The announcement that Jerry Yang will step down as CEO of Yahoo! was welcome news to investors still seething that the founder turned down an acquisition offer from Microsoft earlier this year worth some $46 billion. (After Yang demanded $4 more per share than Microsoft's offer, the software giant walked away.) Yahoo! is in trouble its stock price has fallen to around $11 from $29 in February 2008 and it's way behind Google and others in the fast-moving Internet innovation game. (The stock rallied slightly upon news of Yang's departure.) Yang, who took the job as CEO in June 2007, 13 years after he founded the company, said he'll stay on as chief executive until a replacement is found.
He was was born in Taiwan in 1968. His father died when he was a toddler and his mother, an English professor, moved with her two sons to the U.S. in 1978. According to published reports, the only English word that Yang and his younger brother knew when they arrived in America was "shoe." The family eventually settled in San Jose, Calif.
Yang graduated first in his high school class, while also finding time to play tennis and serve as student body president. He got his bachelor's and master's degrees in electrical engineering at Stanford in four years, while working part-time jobs to make money. Yang stayed on at Stanford to get his doctoral degree, but because he left school to start Yahoo!, he never finished.
While attending a six-month Stanford program in Japan, Yang met his wife Akiko Yamazaki, who was also a Stanford student. They have one child.
Yahoo! started as a project between Yang and fellow grad student David Filo, who started a listing of their favorite web pages in 1994. (Yang had also tried designing web pages, including one devoted to sumo wrestling.) Yang and Filo initially called the service, which was used mainly by their friends, "Jerry and David's Guide to the World Wide Web." The two eventually changed the name to Yahoo!, claiming it was an acronym for "Yet another hierarchical officious oracle."
Yang and Filo incorporated Yahoo! in 1995, secured venture capital and eventually took the company public in 1996.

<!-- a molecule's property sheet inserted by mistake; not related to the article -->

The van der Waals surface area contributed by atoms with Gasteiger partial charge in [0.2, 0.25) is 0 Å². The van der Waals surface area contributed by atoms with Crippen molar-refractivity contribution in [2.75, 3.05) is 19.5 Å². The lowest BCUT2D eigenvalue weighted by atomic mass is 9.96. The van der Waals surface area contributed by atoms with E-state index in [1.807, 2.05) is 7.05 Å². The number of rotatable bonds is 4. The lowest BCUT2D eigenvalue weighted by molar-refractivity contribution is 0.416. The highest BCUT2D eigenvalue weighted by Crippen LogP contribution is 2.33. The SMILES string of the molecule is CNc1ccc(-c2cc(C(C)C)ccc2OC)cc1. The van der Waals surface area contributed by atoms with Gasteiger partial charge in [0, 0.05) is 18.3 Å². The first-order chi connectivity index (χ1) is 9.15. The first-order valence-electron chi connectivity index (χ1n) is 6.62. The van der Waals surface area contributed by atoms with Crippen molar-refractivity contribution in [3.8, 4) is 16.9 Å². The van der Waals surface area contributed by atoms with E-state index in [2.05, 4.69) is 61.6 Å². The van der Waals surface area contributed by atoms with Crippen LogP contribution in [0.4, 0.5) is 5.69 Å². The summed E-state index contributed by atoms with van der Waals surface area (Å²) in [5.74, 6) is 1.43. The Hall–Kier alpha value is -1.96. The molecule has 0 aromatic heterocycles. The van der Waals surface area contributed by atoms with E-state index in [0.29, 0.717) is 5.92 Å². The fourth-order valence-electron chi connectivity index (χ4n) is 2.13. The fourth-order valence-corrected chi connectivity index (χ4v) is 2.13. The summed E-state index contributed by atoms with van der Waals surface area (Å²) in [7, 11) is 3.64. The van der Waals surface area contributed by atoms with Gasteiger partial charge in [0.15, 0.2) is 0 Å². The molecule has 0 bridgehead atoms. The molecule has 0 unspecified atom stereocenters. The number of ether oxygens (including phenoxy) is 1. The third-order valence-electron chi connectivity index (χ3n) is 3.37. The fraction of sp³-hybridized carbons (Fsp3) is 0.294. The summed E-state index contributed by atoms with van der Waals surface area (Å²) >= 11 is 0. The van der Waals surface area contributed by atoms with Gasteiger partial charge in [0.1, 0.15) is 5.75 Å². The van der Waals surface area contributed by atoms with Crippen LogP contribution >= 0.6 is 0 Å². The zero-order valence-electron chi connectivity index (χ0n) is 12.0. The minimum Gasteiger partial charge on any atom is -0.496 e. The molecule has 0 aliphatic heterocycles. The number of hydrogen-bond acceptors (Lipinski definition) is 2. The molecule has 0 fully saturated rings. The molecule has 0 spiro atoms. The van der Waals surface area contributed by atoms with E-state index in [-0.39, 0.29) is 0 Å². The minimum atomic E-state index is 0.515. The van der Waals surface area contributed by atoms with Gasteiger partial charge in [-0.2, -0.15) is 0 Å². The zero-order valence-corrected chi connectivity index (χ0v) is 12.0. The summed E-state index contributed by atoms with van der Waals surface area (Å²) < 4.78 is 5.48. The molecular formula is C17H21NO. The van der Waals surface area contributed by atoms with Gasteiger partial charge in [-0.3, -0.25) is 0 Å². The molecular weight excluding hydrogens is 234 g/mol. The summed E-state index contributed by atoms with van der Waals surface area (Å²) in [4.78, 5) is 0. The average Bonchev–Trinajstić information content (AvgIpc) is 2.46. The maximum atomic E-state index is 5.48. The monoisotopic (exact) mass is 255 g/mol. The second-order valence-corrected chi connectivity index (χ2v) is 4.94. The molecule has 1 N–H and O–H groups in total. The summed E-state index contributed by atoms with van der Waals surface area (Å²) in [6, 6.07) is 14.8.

From the beginning of the company, Filo and Yang have called themselves "Chief Yahoos." (Yang will revert back to this title when his successor takes over as CEO.)
Yang owns a 4% stake in Yahoo! At one point, the company was worth as much as $130 billion; it's currently valued at about $15 billion.
Earlier this year, Forbes estimated Yang's total net worth at $3.2 billion.
As Chief Yahoo and currently as CEO, Yang accepts only a $1 annual salary from the company.
Quotes by Yang:
"When we argue, Akiko says I always have the advantage because English is my second language but it's her third language."
talking about his wife, who was raised in Costa Rica, (Fortune)
"We have a very clear strategy in place and we are executing on it...I very much see the CEO role as something I plan to do for a while."
upon taking the reins as Yahoo! CEO in June 2007, (New York Times)
"We got made fun of a lot at first. I didn't even know who the faces were on the paper money."
on his early days in the U.S., before he spoke English, (Fortune)
"After meeting with the families, it was clear to me what we had to do to make this right for them, for Yahoo, and for the future."
in a November 2007 statement after Yahoo! agreed to compensate Chinese journalists jailed after Yahoo! turned over details of their pro-Democracy Internet activity to Chinese authorities
"All of you know that I have always, and will always bleed purple."
referencing the company's signature color in a memo sent to Yahoo! employees Nov. 17, the day Yang announced he was stepping down as CEO of the company
Quotes about Yang:
"He's everything from technical visionary to chief strategist to corporate spokesman and cheerleader to Washington lobbyist to the company's conscience."
Stanford University president John Hennessy, who was a faculty adviser to Yang (Fortune)
"It took a tongue-lashing from Congress before these high-tech titans did the right thing and coughed up some concrete assistance for the family of a journalist whom Yahoo! had helped send to jail...What a disgrace."
Former California Congressman Tom Lantos, after Yang appeared before a Congressional committee to discuss why Yahoo! had turned over details of two Chinese journalists' Internet activity to Chinese authorities (San Francisco Chronicle)
"In my opinion, you might have to get rid of Jerry and part of the board to bring back Microsoft."
Activist Investor and Yahoo! shareholder Carl Icahn, after Yang turned down Microsoft's 2008 buyout offer (New York Times)